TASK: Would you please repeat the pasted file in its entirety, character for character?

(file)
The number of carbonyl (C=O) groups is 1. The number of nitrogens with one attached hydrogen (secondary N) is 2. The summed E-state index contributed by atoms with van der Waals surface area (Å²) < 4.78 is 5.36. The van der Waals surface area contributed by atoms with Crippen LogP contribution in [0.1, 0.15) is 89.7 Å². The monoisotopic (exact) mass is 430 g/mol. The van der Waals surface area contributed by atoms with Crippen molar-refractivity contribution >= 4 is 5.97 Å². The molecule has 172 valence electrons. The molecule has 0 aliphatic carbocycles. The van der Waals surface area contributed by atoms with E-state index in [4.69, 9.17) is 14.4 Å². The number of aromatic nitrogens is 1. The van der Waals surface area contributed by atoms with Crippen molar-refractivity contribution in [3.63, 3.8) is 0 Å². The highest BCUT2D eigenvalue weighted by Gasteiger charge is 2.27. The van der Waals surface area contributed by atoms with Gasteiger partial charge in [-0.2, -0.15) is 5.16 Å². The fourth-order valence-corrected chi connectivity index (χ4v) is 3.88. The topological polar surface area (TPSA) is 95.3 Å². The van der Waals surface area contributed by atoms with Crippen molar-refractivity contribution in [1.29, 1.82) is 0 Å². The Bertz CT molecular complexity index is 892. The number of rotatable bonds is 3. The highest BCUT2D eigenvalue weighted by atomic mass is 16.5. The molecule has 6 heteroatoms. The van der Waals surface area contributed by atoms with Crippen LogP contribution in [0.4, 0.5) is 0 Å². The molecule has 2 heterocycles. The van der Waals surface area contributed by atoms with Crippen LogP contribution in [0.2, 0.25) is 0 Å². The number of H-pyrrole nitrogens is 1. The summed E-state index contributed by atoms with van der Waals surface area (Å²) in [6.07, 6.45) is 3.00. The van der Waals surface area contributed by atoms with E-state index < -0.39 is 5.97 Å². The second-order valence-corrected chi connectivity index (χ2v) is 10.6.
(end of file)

The number of carbonyl (C=O) groups is 1. The number of nitrogens with one attached hydrogen (secondary N) is 2. The summed E-state index contributed by atoms with van der Waals surface area (Å²) < 4.78 is 5.36. The van der Waals surface area contributed by atoms with Crippen LogP contribution in [0.1, 0.15) is 89.7 Å². The monoisotopic (exact) mass is 430 g/mol. The van der Waals surface area contributed by atoms with Crippen molar-refractivity contribution >= 4 is 5.97 Å². The molecule has 172 valence electrons. The molecule has 0 aliphatic carbocycles. The van der Waals surface area contributed by atoms with E-state index in [4.69, 9.17) is 14.4 Å². The number of aromatic nitrogens is 1. The van der Waals surface area contributed by atoms with Crippen molar-refractivity contribution in [3.63, 3.8) is 0 Å². The highest BCUT2D eigenvalue weighted by Gasteiger charge is 2.27. The van der Waals surface area contributed by atoms with Gasteiger partial charge in [-0.2, -0.15) is 5.16 Å². The fourth-order valence-corrected chi connectivity index (χ4v) is 3.88. The topological polar surface area (TPSA) is 95.3 Å². The van der Waals surface area contributed by atoms with Crippen molar-refractivity contribution in [1.29, 1.82) is 0 Å². The Bertz CT molecular complexity index is 892. The number of rotatable bonds is 3. The highest BCUT2D eigenvalue weighted by atomic mass is 16.5. The molecule has 6 heteroatoms. The van der Waals surface area contributed by atoms with Crippen LogP contribution in [0.4, 0.5) is 0 Å². The molecule has 2 heterocycles. The van der Waals surface area contributed by atoms with Crippen LogP contribution in [0.2, 0.25) is 0 Å². The number of H-pyrrole nitrogens is 1. The summed E-state index contributed by atoms with van der Waals surface area (Å²) in [6.07, 6.45) is 3.00. The van der Waals surface area contributed by atoms with E-state index < -0.39 is 5.97 Å². The second-order valence-corrected chi connectivity index (χ2v) is 10.6.